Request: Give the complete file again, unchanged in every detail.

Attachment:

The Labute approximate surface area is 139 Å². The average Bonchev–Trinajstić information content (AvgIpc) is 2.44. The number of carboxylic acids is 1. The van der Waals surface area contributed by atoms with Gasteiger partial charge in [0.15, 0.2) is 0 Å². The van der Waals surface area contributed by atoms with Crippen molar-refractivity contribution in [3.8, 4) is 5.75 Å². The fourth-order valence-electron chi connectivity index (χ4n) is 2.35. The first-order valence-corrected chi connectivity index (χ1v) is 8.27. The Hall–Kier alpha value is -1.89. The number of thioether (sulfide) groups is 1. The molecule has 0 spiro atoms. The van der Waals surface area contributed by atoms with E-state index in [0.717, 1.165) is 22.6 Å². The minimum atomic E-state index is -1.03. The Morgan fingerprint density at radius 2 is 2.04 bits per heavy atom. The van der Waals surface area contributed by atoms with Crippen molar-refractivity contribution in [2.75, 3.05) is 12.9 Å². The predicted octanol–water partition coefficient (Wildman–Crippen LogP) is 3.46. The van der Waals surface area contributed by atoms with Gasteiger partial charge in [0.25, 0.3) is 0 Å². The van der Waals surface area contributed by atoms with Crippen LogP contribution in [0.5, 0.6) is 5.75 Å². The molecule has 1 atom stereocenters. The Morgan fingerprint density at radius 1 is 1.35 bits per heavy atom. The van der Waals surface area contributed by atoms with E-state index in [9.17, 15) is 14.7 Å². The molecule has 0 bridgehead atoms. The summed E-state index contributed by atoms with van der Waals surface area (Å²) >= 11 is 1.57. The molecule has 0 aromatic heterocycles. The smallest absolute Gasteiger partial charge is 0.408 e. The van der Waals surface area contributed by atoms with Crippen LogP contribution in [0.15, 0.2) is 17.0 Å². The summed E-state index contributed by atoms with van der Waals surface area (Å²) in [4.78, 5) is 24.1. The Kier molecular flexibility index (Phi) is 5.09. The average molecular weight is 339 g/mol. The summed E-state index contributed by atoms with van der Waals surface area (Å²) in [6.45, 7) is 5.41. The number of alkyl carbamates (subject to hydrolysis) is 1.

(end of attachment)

The Labute approximate surface area is 139 Å². The average Bonchev–Trinajstić information content (AvgIpc) is 2.44. The number of carboxylic acids is 1. The van der Waals surface area contributed by atoms with Gasteiger partial charge in [0.15, 0.2) is 0 Å². The van der Waals surface area contributed by atoms with Crippen molar-refractivity contribution in [3.8, 4) is 5.75 Å². The fourth-order valence-electron chi connectivity index (χ4n) is 2.35. The first-order valence-corrected chi connectivity index (χ1v) is 8.27. The Hall–Kier alpha value is -1.89. The number of thioether (sulfide) groups is 1. The molecule has 0 spiro atoms. The van der Waals surface area contributed by atoms with E-state index in [0.717, 1.165) is 22.6 Å². The minimum atomic E-state index is -1.03. The Morgan fingerprint density at radius 2 is 2.04 bits per heavy atom. The van der Waals surface area contributed by atoms with Crippen molar-refractivity contribution in [2.75, 3.05) is 12.9 Å². The predicted octanol–water partition coefficient (Wildman–Crippen LogP) is 3.46. The van der Waals surface area contributed by atoms with Gasteiger partial charge in [0.25, 0.3) is 0 Å². The van der Waals surface area contributed by atoms with Crippen LogP contribution in [0.5, 0.6) is 5.75 Å². The molecule has 1 atom stereocenters. The Morgan fingerprint density at radius 1 is 1.35 bits per heavy atom. The van der Waals surface area contributed by atoms with E-state index in [9.17, 15) is 14.7 Å². The molecule has 0 bridgehead atoms. The summed E-state index contributed by atoms with van der Waals surface area (Å²) >= 11 is 1.57. The molecule has 0 aromatic heterocycles. The smallest absolute Gasteiger partial charge is 0.408 e. The van der Waals surface area contributed by atoms with Crippen LogP contribution in [0.15, 0.2) is 17.0 Å². The summed E-state index contributed by atoms with van der Waals surface area (Å²) in [4.78, 5) is 24.1. The Kier molecular flexibility index (Phi) is 5.09. The average molecular weight is 339 g/mol. The summed E-state index contributed by atoms with van der Waals surface area (Å²) in [6.45, 7) is 5.41. The number of alkyl carbamates (subject to hydrolysis) is 1.